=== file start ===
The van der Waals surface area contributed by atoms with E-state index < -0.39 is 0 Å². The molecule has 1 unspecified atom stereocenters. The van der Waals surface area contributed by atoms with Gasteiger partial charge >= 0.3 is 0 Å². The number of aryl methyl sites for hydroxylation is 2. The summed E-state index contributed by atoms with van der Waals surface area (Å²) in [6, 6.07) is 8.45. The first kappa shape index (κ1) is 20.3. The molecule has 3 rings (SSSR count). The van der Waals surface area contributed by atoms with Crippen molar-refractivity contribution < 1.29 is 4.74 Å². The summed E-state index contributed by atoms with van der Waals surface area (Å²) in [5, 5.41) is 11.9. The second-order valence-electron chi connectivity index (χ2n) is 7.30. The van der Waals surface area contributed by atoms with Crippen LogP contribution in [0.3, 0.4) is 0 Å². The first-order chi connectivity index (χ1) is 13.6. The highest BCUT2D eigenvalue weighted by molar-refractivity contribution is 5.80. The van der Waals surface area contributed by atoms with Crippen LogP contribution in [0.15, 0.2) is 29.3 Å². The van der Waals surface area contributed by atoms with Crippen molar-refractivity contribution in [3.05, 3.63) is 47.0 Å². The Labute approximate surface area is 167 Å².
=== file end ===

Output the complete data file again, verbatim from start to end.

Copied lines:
The van der Waals surface area contributed by atoms with E-state index < -0.39 is 0 Å². The molecule has 1 unspecified atom stereocenters. The van der Waals surface area contributed by atoms with Gasteiger partial charge >= 0.3 is 0 Å². The number of aryl methyl sites for hydroxylation is 2. The summed E-state index contributed by atoms with van der Waals surface area (Å²) in [6, 6.07) is 8.45. The first kappa shape index (κ1) is 20.3. The molecule has 3 rings (SSSR count). The van der Waals surface area contributed by atoms with Crippen molar-refractivity contribution < 1.29 is 4.74 Å². The summed E-state index contributed by atoms with van der Waals surface area (Å²) in [5, 5.41) is 11.9. The second-order valence-electron chi connectivity index (χ2n) is 7.30. The van der Waals surface area contributed by atoms with Crippen LogP contribution in [0.3, 0.4) is 0 Å². The first-order chi connectivity index (χ1) is 13.6. The highest BCUT2D eigenvalue weighted by molar-refractivity contribution is 5.80. The van der Waals surface area contributed by atoms with Crippen LogP contribution in [0.15, 0.2) is 29.3 Å². The van der Waals surface area contributed by atoms with Crippen molar-refractivity contribution in [3.05, 3.63) is 47.0 Å². The Labute approximate surface area is 167 Å².